By Christopher Culver - Published on Amazon.com
Format:Audio CD|Verified Purchase
INTERCOMUNICAZIONE: Cello Recital is a reissue in DG's "Echo 20/21" line of a 1975 set of avant-garde cello works performed by Siegfrield Palm. The German cellist has long been seen as the master of avant-garde cello and four of the nine pieces represented here were dedicated to him. Piano accompaniment is occasionally given by Aloys Kontarsky Though Palm is clearly a talented musician, I found that the material in this collection is of very uneven quality.

Anton Weben and Bernd Alois Zimmermann are each represented by two pieces. Weben's "Drei kleine Stuecke" for cello and piano is less than three minutes long, but manages to pack in some interesting phrasing. His "Sonata for cello and piano" tries to do a lot but is simply too short to manage. Zimmerman's "Vier kurze Studien" is entertaining but brief and entirely forgettable, but the second of his works here, "Intercomunicazione" for cello and piano, is fantastic. At 21 minutes by far the longest work here; the way it unfolds slowly and patiently is brilliant, and the piano keeps only the slighest of supporting roles.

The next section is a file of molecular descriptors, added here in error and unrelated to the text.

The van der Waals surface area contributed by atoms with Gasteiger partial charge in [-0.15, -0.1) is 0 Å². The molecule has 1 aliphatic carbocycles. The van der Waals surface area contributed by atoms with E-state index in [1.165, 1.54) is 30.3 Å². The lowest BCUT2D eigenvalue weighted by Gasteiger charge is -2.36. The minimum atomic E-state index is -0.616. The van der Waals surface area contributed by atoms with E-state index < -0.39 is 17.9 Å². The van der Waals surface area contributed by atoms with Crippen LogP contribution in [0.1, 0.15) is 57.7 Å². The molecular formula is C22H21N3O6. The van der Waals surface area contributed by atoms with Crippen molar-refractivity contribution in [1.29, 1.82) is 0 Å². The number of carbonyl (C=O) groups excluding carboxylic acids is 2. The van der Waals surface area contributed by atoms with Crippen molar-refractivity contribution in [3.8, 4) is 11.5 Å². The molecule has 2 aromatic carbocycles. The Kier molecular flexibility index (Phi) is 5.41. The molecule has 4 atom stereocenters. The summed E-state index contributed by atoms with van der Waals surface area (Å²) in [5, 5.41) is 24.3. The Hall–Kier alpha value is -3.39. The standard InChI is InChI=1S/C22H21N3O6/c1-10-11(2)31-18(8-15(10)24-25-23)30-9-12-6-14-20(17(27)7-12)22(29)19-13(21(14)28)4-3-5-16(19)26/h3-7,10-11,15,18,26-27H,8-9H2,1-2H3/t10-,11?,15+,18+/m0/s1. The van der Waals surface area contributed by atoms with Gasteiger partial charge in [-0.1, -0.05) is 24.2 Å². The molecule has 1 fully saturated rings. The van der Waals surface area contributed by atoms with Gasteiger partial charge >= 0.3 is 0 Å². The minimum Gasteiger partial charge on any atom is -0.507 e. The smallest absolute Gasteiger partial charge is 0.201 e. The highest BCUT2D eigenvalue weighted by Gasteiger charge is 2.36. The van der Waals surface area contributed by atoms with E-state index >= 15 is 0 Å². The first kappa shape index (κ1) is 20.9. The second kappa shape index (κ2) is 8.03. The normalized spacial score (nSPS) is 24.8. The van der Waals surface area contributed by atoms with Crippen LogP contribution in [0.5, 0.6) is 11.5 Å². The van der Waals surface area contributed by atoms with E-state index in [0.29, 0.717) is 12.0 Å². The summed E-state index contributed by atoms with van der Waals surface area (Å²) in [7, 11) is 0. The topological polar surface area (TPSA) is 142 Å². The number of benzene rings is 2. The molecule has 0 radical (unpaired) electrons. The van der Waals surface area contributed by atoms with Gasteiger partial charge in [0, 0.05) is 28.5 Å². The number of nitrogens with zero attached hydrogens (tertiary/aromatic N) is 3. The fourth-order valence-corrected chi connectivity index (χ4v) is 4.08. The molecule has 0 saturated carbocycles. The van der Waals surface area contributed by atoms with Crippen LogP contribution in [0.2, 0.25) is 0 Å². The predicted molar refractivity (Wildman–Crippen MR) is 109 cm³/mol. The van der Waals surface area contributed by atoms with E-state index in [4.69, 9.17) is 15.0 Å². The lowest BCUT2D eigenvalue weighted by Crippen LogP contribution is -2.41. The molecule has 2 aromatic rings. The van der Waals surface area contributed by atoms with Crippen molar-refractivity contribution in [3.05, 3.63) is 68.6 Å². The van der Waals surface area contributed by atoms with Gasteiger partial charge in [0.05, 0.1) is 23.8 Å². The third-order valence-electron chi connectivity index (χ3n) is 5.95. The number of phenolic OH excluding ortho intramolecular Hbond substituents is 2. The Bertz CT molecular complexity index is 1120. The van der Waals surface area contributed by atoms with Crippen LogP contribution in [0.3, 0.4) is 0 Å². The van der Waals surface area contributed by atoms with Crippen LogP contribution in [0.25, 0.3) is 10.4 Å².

Mauricio Kagel's "Unguis incarnatus est" is scored for piano and an unspecified instrument and attempts to dialogue with Liszt's music. Palm fills in the blank with cello. Penderecki's "Capriccio per Siegfried Palm" is one of the several pieces which Penderecki composed for Palm. There's also "Music for Cello and Piano", a piece by Earle Brown (I've never heard of him either), which is rather meandering and unimpressive.